The FLNA gene on Xq28 encodes filamine A, which is an actin-binding protein that is important for maintaining the cellular actin cytoskeleton. Pathogenic variants in FLNA cause a broad spectrum of diseases, including various malformation syndromes affecting the skeleton, craniofacial region, brain, abdominal organs, and the urogenital tract. Several diseases are considered to be a lethal in males and only female sufferers are seen. Other FLNA-associated syndromes are associated with a symptomatology that is only seen in males and female mutation carriers are symptom-free. Loss-of-function variants cause, for example, an X-linked dominant inherited form of periventricular nodular heterotopy (PNH), which occurs mainly in women. Occasional male PNH patients have also been reported due to residual protein function. In contrast, missense substitutions or in-frame deletions lead to diseases with skeletal involvement such as Melnick-Needles syndrome and otopalatodigital syndrome type I and II. Recently, ILD in childhood has also been reported in connection with FLNA variants.


Heterozygous pathogenic sequence alterations of the FOXF1 gene and genomic deletions of the chromosomal region 16q24.1 including the FOXF1 gene and it’s regulatory regions lead to a rare, lethal developmental condition of the lung and associated vasculature, congenital alveolar capillary dysplasia. Affected patients typically develop a severe respiratory distress syndrome shortly after birth with pulmonary hypertension and death within the first months of life. However, rare atypical cases with later onset of disease and longer survival have also been described. Histology shows abnormal development of the alveolar capillaries and veins with a lack of contact between capillaries and epithelium, thickened arteriole and alveolar wall muscle and an abnormal course of the pulmonary veins together with the arterioles. Approximately 80% of those affected have additional malformations that are mainly cardiovascular, gastrointestinal and urogenital; about 1/3 are a loss of normal right-left asymmetry of the thoracic and intra-abdominal organs. FOXF1 encodes a transcription factor that plays a role in the development of the pulmonary, cardiovascular, gastrointestinal and urogenital systems. It is a dose-sensitive transcription factor that binds to the promoter regions of other genes involved in organogenesis. The gene seems to be subject to paternal imprinting, since in the patients examined so far, the maternal allele was almost exclusively affected. Most cases have been sporadic; the few familial cases showed inheritance via the mother, which is also compatible with paternal imprinting of the gene.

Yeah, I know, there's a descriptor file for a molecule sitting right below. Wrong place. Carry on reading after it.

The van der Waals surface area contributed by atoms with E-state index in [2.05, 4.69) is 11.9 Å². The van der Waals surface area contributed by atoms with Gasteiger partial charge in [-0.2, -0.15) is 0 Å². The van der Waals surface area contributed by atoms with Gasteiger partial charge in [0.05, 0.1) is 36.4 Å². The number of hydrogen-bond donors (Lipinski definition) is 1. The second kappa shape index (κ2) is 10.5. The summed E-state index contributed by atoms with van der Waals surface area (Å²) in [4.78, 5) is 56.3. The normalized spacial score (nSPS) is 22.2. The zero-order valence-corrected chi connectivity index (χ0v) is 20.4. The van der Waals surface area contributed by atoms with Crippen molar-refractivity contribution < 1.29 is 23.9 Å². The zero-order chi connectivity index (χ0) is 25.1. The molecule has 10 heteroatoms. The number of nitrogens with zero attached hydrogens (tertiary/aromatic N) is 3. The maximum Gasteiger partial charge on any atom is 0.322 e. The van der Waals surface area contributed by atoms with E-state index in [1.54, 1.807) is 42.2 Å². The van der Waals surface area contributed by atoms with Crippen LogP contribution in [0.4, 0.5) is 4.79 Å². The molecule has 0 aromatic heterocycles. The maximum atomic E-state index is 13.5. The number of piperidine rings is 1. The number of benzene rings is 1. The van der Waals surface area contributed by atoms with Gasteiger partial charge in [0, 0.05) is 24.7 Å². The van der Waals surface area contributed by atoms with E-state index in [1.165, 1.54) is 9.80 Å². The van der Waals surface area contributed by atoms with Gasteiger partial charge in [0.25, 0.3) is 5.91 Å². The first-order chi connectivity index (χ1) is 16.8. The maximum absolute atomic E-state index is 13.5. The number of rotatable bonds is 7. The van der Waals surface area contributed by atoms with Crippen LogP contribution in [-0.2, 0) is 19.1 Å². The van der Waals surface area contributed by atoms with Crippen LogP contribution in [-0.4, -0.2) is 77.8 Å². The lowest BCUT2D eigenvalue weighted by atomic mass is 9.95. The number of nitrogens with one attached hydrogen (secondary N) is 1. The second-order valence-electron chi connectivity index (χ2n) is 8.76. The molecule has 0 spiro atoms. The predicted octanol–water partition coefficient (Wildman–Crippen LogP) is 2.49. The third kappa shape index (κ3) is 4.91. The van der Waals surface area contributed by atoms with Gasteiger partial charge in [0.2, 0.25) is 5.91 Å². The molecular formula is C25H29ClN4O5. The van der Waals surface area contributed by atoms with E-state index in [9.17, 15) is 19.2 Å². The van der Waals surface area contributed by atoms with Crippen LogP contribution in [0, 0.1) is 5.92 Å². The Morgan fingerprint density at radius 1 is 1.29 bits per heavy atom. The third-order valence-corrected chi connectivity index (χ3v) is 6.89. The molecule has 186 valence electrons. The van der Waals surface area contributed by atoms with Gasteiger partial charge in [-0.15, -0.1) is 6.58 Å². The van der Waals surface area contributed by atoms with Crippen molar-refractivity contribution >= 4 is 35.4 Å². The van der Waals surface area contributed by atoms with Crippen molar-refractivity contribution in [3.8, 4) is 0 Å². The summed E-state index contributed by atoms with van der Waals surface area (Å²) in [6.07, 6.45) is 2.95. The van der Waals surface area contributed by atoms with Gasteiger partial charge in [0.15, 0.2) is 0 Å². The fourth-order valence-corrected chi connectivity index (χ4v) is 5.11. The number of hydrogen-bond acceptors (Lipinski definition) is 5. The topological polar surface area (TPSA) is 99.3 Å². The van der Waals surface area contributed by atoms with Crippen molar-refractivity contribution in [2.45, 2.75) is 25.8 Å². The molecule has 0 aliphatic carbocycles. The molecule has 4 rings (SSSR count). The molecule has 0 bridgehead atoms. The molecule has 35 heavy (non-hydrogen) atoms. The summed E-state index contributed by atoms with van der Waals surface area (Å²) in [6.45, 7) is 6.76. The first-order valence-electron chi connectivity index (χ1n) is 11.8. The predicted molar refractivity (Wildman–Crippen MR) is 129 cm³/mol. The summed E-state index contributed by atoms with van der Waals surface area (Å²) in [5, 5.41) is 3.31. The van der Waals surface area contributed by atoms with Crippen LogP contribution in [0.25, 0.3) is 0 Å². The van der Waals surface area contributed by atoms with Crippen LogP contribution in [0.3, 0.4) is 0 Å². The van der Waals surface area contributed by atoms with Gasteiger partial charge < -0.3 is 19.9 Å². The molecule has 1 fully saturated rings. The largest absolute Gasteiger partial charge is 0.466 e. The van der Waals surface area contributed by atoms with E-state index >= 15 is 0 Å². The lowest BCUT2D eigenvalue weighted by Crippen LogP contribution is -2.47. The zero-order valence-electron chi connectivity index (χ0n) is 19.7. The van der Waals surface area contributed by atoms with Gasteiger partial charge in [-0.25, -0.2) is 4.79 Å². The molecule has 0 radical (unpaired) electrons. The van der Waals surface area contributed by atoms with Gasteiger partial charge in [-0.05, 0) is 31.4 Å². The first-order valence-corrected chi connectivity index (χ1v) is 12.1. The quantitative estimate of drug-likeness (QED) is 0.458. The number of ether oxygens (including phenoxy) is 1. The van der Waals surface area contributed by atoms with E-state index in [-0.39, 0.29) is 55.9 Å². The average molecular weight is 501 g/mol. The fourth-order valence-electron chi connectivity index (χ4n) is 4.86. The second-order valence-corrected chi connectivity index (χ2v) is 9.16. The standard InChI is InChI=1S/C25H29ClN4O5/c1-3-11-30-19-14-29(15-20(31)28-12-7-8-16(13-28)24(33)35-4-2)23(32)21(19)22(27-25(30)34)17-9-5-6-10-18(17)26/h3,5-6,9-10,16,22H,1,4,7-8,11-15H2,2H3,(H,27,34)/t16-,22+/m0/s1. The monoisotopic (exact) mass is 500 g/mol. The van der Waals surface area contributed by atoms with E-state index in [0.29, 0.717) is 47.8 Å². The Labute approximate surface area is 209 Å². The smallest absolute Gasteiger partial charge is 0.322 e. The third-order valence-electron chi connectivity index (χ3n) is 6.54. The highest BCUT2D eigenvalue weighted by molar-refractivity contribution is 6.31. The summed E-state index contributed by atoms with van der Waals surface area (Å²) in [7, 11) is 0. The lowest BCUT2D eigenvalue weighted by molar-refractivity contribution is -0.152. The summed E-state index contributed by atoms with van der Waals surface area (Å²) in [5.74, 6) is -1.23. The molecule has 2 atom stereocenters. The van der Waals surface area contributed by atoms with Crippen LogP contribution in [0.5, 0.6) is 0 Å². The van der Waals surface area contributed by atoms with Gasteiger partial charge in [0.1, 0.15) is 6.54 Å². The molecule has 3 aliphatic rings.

The three main symptoms of the rare autosomal dominant inherited brain-lung-thyroid syndrome occur in variable combination. In one study, 50% of affected persons showed full brain-lung-thyroid syndrome, 30% had brain and thyroid involvement and 13% had isolated chorea. Neurological signs appear in the first year of life with muscle hypotonia and psychomotor retardation. Between the first and fifth year of life, benign hereditary chorea (BHC) develops. Non-progressive BHC after the age of five is the most common disease feature. The second most common symptom, lung disease, can manifest in a newborn as respiratory distress syndrome or later as chronic interstitial pneumonia or recurrent lung infections. Congenital hypothyroidism is due to a developmental disorder of the thyroid gland; accordingly, athyroidism or partial agenesis also occurs. Up to 50% of patients with a causative NKX2-1 variant develop (variable) pulmonary symptoms. They have an increased risk of recurrent pulmonary infections and as young adults are likely to have an increased risk of lung cancer. The NKX2-1 gene codes for a transcription factor that is expressed during early embryonic development, particularly in the thyroid, lung, basal ganglia and hypothalamus. The disease is caused by loss-of-function variants and deletions (approximately 10%), which lead to haploinsufficiency.